On April 29, 1945, the U.S. Army ended the long nightmare at Dachau when it liberated 31,601 people from the concentration camp there. It was the first concentration camp established by the Nazis.
The camp was built just five weeks after Adolf Hitler became the Chancellor of Germany in 1933. Originally, it was used to imprison political opponents of the Nazis, such as Social Democrats and German communists. It was soon also used to hold “undesirable” elements of society such as homosexuals, Jehovah’s Witnesses, Roma, and repeat criminals. Over time, however, it came to primarily be used to house Jewish prisoners.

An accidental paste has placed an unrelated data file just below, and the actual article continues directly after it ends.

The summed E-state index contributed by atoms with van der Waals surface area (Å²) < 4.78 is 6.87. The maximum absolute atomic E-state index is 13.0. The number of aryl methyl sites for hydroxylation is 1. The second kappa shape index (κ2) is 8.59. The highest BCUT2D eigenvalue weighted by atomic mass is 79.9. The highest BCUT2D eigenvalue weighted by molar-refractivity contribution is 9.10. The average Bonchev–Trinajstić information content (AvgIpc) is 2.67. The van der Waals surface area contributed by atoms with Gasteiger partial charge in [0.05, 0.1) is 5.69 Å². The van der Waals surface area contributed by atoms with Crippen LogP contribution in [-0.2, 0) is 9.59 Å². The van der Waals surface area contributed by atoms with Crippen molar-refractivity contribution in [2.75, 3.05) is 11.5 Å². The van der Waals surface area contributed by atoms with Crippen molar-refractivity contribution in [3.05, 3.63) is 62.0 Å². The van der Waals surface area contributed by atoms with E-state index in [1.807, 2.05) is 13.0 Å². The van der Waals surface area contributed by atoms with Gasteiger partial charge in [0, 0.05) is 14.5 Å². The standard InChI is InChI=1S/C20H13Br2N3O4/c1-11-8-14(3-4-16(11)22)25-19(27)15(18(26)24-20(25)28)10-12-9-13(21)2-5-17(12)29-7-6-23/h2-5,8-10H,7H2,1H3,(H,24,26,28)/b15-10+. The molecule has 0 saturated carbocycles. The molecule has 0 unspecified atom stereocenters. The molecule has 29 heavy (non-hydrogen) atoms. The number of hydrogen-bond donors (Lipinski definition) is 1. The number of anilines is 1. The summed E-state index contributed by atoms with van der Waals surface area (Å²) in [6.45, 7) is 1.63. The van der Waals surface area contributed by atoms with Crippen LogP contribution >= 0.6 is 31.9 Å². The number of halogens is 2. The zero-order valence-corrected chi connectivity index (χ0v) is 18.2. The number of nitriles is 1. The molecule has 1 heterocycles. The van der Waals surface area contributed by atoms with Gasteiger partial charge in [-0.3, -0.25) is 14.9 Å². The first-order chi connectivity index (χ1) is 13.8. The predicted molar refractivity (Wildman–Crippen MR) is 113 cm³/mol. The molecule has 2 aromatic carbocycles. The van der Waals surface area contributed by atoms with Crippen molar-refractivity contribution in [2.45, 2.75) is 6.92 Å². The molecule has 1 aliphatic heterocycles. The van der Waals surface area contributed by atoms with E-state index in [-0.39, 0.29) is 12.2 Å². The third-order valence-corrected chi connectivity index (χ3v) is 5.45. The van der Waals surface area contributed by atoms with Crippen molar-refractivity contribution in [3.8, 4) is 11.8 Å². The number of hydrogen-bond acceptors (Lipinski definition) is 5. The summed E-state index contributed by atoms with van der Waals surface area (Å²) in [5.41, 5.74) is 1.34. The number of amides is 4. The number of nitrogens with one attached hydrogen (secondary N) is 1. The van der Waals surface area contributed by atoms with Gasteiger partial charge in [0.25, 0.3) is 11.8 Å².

The people held in the Dachau concentration camp were used as slave labor to make weapons and ammunition for the German Army. They were also used as guinea pigs in human medical experiments, killing or crippling many of them. Many others were simply executed. Still, others died of the inhumane conditions that prisoners were forced to live in.
As the Allied forces started to make inroads into Nazi Germany, prisoners in concentration camps close to the borders were sent to Dachau. Still, the Allies pushed on, eventually reaching the camp on April 29 after a brief battle with the few SS guards who hadn’t already fled. What they found there was something straight out of a horror movie. 30 railroad cars were filled with decomposing bodies. The survivors were severely emaciated, on the brink of death. The American soldiers were so horrified at what had been done to the prisoners of Dachau that they machine-gunned the captured German guards.